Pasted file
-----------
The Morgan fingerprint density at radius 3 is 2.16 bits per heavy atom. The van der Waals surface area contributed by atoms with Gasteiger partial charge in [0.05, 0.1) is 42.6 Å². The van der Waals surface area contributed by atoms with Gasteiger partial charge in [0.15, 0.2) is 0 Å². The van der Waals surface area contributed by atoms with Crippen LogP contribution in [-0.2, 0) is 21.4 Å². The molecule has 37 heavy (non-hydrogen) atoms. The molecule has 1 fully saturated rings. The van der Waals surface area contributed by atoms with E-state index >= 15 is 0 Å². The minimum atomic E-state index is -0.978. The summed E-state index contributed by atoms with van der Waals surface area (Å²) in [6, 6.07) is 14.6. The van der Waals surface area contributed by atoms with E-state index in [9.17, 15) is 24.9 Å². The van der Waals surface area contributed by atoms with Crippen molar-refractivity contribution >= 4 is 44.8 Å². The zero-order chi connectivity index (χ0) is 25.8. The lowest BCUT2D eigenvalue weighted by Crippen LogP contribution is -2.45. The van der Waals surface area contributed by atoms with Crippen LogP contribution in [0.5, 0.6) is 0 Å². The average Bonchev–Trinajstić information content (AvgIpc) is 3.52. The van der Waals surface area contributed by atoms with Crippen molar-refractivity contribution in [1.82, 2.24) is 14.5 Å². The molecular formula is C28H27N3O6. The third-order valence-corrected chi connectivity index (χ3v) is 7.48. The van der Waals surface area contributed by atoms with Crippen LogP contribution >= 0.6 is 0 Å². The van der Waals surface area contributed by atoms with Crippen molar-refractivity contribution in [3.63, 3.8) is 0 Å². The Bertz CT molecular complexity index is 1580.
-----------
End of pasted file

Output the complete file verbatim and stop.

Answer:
The Morgan fingerprint density at radius 3 is 2.16 bits per heavy atom. The van der Waals surface area contributed by atoms with Gasteiger partial charge in [0.05, 0.1) is 42.6 Å². The van der Waals surface area contributed by atoms with Gasteiger partial charge in [0.15, 0.2) is 0 Å². The van der Waals surface area contributed by atoms with Crippen LogP contribution in [-0.2, 0) is 21.4 Å². The molecule has 37 heavy (non-hydrogen) atoms. The molecule has 1 fully saturated rings. The van der Waals surface area contributed by atoms with E-state index >= 15 is 0 Å². The minimum atomic E-state index is -0.978. The summed E-state index contributed by atoms with van der Waals surface area (Å²) in [6, 6.07) is 14.6. The van der Waals surface area contributed by atoms with E-state index in [9.17, 15) is 24.9 Å². The van der Waals surface area contributed by atoms with Crippen molar-refractivity contribution >= 4 is 44.8 Å². The zero-order chi connectivity index (χ0) is 25.8. The lowest BCUT2D eigenvalue weighted by Crippen LogP contribution is -2.45. The van der Waals surface area contributed by atoms with Crippen LogP contribution in [0.5, 0.6) is 0 Å². The average Bonchev–Trinajstić information content (AvgIpc) is 3.52. The van der Waals surface area contributed by atoms with Crippen molar-refractivity contribution in [1.82, 2.24) is 14.5 Å². The molecular formula is C28H27N3O6. The third-order valence-corrected chi connectivity index (χ3v) is 7.48. The van der Waals surface area contributed by atoms with Crippen LogP contribution >= 0.6 is 0 Å². The van der Waals surface area contributed by atoms with Crippen molar-refractivity contribution in [3.63, 3.8) is 0 Å². The Bertz CT molecular complexity index is 1580.